Many companies are also using labor management systems to help them make better employee allocation decisions during high and low seasons and across multiple facilities. In Modern Materials Handling, Klappich elaborated further on the trend. “Companies want to see labor performance and metrics across facilities and compare and contrast the information (for example, to determine why one facility is outperforming another), whereas in the past each warehouse was usually managed independently,” Klappich said.
How one company improved productivity and reduced labor costs with a LMS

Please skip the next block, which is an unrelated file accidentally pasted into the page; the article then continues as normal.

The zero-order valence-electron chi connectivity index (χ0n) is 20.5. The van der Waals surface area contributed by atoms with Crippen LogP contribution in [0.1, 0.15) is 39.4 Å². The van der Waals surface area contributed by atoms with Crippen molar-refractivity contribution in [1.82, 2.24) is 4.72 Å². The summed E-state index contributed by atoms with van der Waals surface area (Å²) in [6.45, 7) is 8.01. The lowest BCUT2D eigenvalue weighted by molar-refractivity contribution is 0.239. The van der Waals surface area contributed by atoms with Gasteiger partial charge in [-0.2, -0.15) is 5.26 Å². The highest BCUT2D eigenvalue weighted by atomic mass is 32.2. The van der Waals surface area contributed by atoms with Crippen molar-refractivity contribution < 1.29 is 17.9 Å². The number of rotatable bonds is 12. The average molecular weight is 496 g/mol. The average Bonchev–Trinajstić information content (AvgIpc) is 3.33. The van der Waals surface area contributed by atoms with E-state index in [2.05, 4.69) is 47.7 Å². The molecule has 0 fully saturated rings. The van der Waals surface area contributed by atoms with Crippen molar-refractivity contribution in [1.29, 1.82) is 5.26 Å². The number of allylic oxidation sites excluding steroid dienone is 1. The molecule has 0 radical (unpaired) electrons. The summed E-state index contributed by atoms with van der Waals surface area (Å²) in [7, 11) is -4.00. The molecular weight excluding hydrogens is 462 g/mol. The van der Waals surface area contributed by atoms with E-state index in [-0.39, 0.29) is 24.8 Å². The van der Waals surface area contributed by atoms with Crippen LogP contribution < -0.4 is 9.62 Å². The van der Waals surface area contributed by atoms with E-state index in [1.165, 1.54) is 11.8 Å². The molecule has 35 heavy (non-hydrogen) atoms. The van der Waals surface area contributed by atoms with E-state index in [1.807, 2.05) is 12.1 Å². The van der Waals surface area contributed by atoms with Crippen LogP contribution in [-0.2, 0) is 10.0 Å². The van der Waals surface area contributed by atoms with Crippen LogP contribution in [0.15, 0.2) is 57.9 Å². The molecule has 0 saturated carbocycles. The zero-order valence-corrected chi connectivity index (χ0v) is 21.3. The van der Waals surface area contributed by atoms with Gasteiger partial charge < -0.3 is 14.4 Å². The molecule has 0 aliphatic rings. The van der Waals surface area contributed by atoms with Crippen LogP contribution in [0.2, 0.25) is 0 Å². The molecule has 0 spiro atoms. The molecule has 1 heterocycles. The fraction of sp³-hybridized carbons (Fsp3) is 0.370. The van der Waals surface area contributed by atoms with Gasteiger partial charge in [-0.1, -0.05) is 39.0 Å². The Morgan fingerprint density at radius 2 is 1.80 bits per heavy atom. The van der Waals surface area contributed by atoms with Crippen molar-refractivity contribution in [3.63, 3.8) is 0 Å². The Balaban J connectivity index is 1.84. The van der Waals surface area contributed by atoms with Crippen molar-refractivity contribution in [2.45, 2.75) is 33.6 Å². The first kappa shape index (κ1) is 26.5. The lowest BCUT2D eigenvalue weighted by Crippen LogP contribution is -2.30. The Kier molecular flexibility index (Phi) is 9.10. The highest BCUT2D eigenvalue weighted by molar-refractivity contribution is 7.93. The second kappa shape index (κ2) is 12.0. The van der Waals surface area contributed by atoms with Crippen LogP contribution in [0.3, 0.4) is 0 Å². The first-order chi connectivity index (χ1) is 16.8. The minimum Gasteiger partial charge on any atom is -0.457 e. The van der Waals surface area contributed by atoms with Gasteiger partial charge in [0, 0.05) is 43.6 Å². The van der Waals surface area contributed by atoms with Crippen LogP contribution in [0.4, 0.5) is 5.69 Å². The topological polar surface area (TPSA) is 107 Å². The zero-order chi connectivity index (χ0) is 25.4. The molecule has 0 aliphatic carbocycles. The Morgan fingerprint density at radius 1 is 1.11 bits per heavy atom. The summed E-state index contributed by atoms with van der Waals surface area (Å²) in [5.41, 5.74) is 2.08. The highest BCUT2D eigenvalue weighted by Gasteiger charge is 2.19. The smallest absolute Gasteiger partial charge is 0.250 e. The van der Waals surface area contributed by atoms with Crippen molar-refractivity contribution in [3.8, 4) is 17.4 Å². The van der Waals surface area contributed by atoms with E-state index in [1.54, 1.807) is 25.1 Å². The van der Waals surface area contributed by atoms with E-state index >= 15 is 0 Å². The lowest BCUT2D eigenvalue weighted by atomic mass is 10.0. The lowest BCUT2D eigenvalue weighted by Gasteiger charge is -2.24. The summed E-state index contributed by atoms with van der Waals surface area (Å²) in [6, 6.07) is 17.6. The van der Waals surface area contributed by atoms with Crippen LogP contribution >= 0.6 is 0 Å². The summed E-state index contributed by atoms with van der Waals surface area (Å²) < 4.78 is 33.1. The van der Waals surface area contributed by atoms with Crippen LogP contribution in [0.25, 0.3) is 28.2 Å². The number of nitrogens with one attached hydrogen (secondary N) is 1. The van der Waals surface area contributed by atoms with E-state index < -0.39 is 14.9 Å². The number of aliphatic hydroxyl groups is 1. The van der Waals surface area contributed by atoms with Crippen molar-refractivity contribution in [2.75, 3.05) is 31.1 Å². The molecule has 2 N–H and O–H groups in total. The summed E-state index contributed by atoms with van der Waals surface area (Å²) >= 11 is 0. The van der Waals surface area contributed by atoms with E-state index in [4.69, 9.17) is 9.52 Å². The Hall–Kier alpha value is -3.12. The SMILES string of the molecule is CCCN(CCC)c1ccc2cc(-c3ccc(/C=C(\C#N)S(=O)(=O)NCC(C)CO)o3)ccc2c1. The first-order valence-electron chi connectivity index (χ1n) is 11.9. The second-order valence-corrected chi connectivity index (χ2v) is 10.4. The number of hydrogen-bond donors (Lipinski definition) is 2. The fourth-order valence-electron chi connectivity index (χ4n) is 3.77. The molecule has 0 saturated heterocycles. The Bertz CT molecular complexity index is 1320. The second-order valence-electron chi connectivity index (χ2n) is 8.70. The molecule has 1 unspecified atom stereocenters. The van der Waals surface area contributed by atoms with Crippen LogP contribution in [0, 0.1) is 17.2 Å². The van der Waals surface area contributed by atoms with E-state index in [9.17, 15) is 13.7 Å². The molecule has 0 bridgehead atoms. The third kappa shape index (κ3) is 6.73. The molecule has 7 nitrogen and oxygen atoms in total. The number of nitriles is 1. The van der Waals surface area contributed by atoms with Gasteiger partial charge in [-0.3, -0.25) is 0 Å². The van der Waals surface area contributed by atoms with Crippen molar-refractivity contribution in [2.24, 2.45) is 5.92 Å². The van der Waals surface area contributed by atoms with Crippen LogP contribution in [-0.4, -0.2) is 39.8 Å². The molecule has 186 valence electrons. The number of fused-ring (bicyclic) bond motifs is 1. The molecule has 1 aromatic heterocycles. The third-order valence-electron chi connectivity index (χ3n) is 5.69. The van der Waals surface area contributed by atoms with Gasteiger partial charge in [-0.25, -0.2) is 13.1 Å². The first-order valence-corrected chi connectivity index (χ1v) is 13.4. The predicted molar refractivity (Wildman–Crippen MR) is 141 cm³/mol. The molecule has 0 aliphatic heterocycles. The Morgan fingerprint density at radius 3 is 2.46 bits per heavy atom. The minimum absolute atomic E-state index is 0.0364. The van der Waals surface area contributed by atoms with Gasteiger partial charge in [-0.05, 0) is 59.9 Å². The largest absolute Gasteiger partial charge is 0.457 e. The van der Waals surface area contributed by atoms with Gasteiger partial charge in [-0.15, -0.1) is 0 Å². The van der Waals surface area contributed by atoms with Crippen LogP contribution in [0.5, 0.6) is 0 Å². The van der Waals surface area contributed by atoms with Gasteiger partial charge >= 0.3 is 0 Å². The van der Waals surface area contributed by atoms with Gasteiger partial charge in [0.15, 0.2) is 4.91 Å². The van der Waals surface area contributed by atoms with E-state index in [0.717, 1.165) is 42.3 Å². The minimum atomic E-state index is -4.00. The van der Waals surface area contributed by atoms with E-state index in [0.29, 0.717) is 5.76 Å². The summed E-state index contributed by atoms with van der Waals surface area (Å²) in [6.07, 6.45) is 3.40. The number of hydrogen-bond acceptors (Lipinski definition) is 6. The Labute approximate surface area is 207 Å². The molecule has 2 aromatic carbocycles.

Four Seasons, a division of Standard Motor Products, is the largest aftermarket mobile climate control parts supplier in the automotive industry. Their distribution center in Lewisville, Texas processes 9,000 orders/week, which includes 90,000 lines and 350,000 units/week. This is a double digit improvement over previous performance levels. The company has used TZA’s ProTrack labor management system since 2002.
“One of the benefits about having ProTrack is that everyone feels they’re on the same playing field, everyone’s being measured the same,” explained shipping supervisor Jerry Leal. “We can monitor in real time. This way, if we have an associate who is doing well, no redirection is needed. But, if an associate is behind, we can see where, capture that time in real time, and see where real adjustments have to be made.”
Fair and accurate expectations